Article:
Day 9 – Gettin’ Zzz’s

Functioning without adequate sleep is stressful.  So, I’m assuming that getting enough sleep is one of the requirements of de-stressing.  I don’t have a good handle on this sleep thing.  I think I’m sleeping fairly well these days, but then out of the blue — a night of elusive sleep.sleep blogHere’s what I know will keep me awake:

  • Caffeine in the evening.
  • Watching a thriller type show before bed, and for me it doesn’t take much to be a thriller.
  • Getting sleepy and forcing myself to stay awake longer.
  • Any confrontations before bed — best just not to talk to me.
  • Knowing that I need to be up early the next day, and trying to force  myself to sleep quickly.
  • Working right up to bedtime.
  • A hot shower right before bed.
  • A barometric pressure change.
  • Having a nap during the day.
  • Worry.
  • Light.
  • Noise.

And here’s what I know helps me to fall asleep:

  • A warm, relaxing bath before bed
  • Reading a short inspirational reading before bed, or reading a semi-boring book.
  • About an hour of calm before bed.
  • An overdose of carbohydrates — obviously not a good choice.
  • Knowing that I can sleep in the next day.

Sleeping shouldn’t be this complicated!  Ever wonder why they call it, fall asleep?  Just what takes you from one state to another?  I’ve never been one of those lucky people who get into bed, and no matter what the conditions, they are immediately are asleep.  Clearing my mind and paying attention to my above lists seem to be the most reliable way for me to cross from awake to asleep.  Yet, even after all these years, I don’t have the process of passing from one state to the other down pat.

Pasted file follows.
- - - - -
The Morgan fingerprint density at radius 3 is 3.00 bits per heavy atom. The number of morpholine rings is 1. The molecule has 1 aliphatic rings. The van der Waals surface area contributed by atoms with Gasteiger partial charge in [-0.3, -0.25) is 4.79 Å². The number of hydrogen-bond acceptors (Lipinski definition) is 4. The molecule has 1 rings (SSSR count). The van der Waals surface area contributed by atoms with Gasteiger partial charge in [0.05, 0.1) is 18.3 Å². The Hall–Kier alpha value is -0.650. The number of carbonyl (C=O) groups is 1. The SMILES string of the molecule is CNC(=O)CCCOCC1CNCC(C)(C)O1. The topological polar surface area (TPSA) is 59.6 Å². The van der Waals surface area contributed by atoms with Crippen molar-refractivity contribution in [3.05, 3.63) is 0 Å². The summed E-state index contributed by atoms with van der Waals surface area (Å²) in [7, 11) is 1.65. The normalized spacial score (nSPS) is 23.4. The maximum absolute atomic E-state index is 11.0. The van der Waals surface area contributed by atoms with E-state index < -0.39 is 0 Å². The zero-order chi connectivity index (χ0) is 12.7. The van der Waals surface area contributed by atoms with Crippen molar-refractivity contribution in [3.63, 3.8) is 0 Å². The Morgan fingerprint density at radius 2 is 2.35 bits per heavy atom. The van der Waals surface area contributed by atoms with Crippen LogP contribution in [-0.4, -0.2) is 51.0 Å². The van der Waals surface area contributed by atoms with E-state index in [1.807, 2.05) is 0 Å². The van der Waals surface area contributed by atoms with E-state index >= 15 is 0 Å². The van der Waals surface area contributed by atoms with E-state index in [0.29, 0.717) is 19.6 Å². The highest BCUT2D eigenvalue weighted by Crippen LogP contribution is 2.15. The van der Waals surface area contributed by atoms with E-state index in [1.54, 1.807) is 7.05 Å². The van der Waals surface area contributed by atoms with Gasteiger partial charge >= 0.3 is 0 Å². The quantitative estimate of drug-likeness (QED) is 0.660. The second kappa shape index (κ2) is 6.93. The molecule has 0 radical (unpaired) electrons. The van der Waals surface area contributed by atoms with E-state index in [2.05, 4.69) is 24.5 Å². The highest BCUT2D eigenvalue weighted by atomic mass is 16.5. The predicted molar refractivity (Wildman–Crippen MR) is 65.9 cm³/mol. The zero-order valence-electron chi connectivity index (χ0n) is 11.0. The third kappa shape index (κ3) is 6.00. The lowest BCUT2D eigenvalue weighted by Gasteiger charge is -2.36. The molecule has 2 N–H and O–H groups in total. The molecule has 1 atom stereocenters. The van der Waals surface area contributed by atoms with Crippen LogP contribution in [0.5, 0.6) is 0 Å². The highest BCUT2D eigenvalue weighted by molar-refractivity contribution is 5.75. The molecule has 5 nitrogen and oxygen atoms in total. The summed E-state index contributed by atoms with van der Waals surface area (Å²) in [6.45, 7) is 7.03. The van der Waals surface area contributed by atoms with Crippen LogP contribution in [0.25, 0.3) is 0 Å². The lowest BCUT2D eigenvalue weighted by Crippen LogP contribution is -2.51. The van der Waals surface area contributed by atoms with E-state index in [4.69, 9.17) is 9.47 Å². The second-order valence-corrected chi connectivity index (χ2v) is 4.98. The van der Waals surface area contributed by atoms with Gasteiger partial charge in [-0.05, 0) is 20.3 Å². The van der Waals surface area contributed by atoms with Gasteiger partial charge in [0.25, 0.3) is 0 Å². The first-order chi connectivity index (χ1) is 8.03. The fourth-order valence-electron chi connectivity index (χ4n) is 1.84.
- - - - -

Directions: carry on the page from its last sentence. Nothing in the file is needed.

What are your tips for good sleep?

Comments

  1. Drugs. Without them, I don’t sleep. Period. My husband falls asleep as soon as his head hits the pillow even if we’ve just had a terrible fight that was all his fault. It’s just wrong.

  2. I’m one of THOSE people, I suppose –> the ones who hit the pillow and they’re out for the count. One practice I have is not to look at the clock after I’ve made up my mind what “time” I’m going to bed. If I say I’m going to bed at 9pm, then, even if I still have some things to do and, logically, I KNOW that I will not be in bed by 9pm, I stop looking at the clock around 8:30 or so. I do what I have to do, change into my night clothes and get into bed — I hit the pillow thinking that it is 9pm. Period. Also, when I wake up during the night I.do.not.look.at.the.clock. I get up, go to the restroom, return, crawl in bed and continue on. I will naturally wake up around 3:30am. THIS is when I look at the clock. I do not like to hear the alarm, so I will reach over, turned the alarm off and then resume sleeping for another 50 minutes. I get out of bed at 4:20am. It is rare, very rare, that I will oversleep. If I do, it’s because I’m either ill or overextended my energy the day or two before. Sometimes, if I feel that I might oversleep, I will just let the alarm remain “on,” to make sure I get up on time to get ready for my day job. Clock-watching is the hardest habit, I feel, that those who have a difficult time falling asleep have to break. My husband is like you and so many others, so I know your struggle. Blessings and prayers for sweet slumber is being sent your way!

  3. I so sympathise – I’m a really rotten sleeper now. And as you say some nights are fine and I sleep like a log and then for no apparent reason a bad night!
    I’ve tried getting off the computer earlier, drinking camomile or sleepytime tea and haven’t worked out what really works.
    It’s good to know that I’m not the only one!
    Hope you have a good night tonight : )

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